But there are some other problems that are not so easily swept aside with the “cute” brush.

    I get tired of Whitman's Paul Regret continually being referred to as “Mon-sewer” and as a “young man” when the guy is clearly in his mid thirties. This rankles even more when we see him and Ina Balin's fixated Pilar swooning together under the smirking countenance and sage-like platitudes of the Duke, himself, as he waxes lyrical about romancing young-uns … a prelude to frontier dogging, perhaps? Times were different then, but Curtiz's film, for some reason, seems to hit this usually easily forgiveable button a touch too often for my liking, and goes on to become witheringly condescending at times. Pilar is the daughter of the big bad guy at the head of the violent Comancheros, but quite why she becomes so smitten with Paul Regret at the start of the film (in a lazy sequence set aboard a paddle-steamer) is not properly disclosed … and this a part of the film that simply doesn't work. It is formulaic to have Wayne's younger co-star fall in love, but here the matchmaking that the story makes threatens to have some genuine intrigue and importance about it, yet, when it all boils to down it, there is nothing of the sort going on behind the scenes. As usual, the romance is merely there … because there just has to be some kissy-kissy stuff. Also, the writers botch the period in which the film is set, with the title card informing us that we in the year 1843, though quite clearly this a story that is set in the late 1870's from the look of the weapons (the Winchester Rifle is seen in large quantities), the fashions, the gear and the towns that we see. Basically, the makers knew that audiences were acclimatised to the Western vogue of cinematic yore circa Custer's period. Anything pre-Civil War, when the reign of the real-life Comancheros was at its height, would probably seem unusual to them, so it was best to play it safe and give them what they knew. Plus, you really couldn't expect the Duke not to blast away with a Winchester, could you?

    But, these petty misgivings aside, The Comancheros still has a great deal to offer. We've got Elmer Bernstein's rousing and upbeat score to keep the bouncing and heroic travelogue style going. This was a year after his barnstorming classic theme for The Magnificent Seven, and you just know that directors of Westerns were demanding more of the same from him. With this in mind, you cannot blame the composer when you hear very similarly broad and bombastic stylings that are very reminiscent of his thunderously memorable score for John Sturges' perennial favourite.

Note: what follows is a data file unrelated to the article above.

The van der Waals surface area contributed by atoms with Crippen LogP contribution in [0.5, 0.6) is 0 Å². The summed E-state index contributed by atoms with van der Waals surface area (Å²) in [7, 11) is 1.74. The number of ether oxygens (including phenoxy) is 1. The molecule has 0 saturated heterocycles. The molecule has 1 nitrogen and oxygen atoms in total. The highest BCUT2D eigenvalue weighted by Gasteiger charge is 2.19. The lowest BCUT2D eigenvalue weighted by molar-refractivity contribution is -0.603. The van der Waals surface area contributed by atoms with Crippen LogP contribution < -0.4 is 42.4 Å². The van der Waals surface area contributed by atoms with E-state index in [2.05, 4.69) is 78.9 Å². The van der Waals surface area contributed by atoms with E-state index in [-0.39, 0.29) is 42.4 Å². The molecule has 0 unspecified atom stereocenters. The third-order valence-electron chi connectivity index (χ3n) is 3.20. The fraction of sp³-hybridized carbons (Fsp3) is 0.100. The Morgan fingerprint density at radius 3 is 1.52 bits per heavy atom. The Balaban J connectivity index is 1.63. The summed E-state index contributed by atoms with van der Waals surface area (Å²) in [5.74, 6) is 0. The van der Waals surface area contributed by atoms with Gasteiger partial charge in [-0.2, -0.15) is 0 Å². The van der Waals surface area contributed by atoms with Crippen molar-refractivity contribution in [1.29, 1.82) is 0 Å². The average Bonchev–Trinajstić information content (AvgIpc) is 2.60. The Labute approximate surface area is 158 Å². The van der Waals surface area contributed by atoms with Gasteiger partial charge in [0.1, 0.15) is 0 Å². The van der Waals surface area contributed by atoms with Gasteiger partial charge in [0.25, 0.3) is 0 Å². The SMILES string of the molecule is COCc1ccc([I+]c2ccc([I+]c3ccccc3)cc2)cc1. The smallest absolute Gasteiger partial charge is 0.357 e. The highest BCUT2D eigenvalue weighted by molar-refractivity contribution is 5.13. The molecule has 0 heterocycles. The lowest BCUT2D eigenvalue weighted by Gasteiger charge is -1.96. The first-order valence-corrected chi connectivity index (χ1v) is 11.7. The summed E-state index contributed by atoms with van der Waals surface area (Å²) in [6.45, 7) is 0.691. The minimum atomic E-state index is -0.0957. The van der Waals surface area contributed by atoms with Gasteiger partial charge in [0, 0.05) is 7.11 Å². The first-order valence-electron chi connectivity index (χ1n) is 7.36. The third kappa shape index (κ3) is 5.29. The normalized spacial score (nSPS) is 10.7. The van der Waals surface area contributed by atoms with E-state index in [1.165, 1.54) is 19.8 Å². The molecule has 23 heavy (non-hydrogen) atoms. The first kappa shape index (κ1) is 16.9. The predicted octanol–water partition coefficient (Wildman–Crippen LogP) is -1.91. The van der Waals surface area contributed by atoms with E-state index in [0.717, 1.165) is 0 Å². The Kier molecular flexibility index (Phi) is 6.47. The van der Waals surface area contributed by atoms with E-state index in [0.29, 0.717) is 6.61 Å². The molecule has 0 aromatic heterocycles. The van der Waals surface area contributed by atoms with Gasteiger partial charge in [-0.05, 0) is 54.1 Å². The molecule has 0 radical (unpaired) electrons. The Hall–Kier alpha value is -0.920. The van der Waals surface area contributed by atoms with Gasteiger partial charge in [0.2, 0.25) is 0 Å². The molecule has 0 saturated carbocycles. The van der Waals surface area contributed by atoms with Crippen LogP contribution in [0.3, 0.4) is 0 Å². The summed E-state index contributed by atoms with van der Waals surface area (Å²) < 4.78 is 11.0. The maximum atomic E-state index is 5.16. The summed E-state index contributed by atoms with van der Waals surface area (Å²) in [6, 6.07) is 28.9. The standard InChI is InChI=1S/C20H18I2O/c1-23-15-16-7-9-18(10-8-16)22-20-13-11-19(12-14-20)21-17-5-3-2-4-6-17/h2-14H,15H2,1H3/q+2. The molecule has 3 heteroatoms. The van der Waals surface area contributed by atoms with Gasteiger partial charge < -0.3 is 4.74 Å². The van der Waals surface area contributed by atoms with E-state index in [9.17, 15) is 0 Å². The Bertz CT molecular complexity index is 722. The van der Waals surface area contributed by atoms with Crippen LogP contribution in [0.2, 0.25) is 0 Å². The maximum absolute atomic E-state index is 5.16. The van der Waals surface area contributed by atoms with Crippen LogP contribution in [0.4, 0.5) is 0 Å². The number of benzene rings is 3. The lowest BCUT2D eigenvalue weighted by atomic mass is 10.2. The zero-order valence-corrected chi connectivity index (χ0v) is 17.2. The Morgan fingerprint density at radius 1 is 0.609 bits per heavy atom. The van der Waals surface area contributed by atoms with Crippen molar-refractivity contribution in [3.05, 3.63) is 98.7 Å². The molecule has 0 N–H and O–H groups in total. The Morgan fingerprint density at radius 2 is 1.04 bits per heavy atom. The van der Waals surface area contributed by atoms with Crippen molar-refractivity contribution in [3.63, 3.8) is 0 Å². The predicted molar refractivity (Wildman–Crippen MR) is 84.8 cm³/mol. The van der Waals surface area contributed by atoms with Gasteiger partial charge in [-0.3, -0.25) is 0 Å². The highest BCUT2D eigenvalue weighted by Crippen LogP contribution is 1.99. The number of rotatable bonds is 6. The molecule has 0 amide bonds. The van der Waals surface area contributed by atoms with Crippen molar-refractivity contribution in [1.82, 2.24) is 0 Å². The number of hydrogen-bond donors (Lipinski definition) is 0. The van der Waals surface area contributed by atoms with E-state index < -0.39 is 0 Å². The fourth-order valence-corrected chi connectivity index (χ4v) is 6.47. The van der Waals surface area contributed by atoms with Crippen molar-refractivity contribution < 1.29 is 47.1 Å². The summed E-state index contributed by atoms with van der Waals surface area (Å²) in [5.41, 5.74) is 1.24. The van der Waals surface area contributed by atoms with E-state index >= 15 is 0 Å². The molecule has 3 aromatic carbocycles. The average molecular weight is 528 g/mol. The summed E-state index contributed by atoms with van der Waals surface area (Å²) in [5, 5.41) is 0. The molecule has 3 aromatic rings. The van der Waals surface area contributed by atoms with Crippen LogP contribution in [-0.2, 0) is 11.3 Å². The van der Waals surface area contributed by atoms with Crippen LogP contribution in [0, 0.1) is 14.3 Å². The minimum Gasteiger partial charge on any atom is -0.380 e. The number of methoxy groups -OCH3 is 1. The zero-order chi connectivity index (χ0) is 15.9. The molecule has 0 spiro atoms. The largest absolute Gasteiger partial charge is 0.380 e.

Wayne is just as laconic and rough as we love him to be. He's not exactly taxing himself as the resilient Ranger, mind you, as Jake really only moves through a very limited arc of devotion to duty, first, and then to friendship. There's no complications or contradictions at play, unlike his cantankerous Cavalry commander in The Horse Soldiers for his buddy John Ford, say. But, as I keep on insisting, John Wayne was excellent at this type of role. Truly no-one else could do it. At least, not with this sort of rough diamond persona and indomitable frontier spirit, they couldn't. But even if his fiercely single-minded, one-size-fits-all approach to characterisation is the thing that detractors are quick to leap against, they forget something very crucial. For all of his politicking and lobbying, his belligerence and his massive ego, Wayne rarely took his screen persona all that seriously. Which is why his characters all work so well and have become so endearing. Aye, they are mostly just minor tweaks on the same template, but watching Wayne is like admiring the clouds. They are what they are … and he is what he is. I've discussed how he changed as a person or, at least, wanted to be seen to have changed when I reviewed True Grit, but that was further down the line, and not without good reason. During this period, however, he was still eminently the Duke … and both he and the studios knew that that was all the paying public wanted to see. The very first shot that we see of him is just of his distinctive shadow framed in a doorway, and you can imagine audiences at the time grinning from ear to ear at the classy, movie-literate device of wordless introduction. Only Clint Eastwood and Harrison Ford could pull this sort of thing of with anywhere near the same level of peerless cool. Just before The Comancheros, Wayne had made North To Alaska for regular director and close friend Henry Hathaway, and this was very much the antidote to the Herculean tasks he'd undertaken for The Alamo. His rowdy, brawling character in the light-hearted, often farcical yarn was to prove the turning point for him, ensuring that he would become far more relaxed and at ease from that point on. Hence, the unflappable Texas Ranger we meet here – arguably the same character that he would play throughout most of his following movies.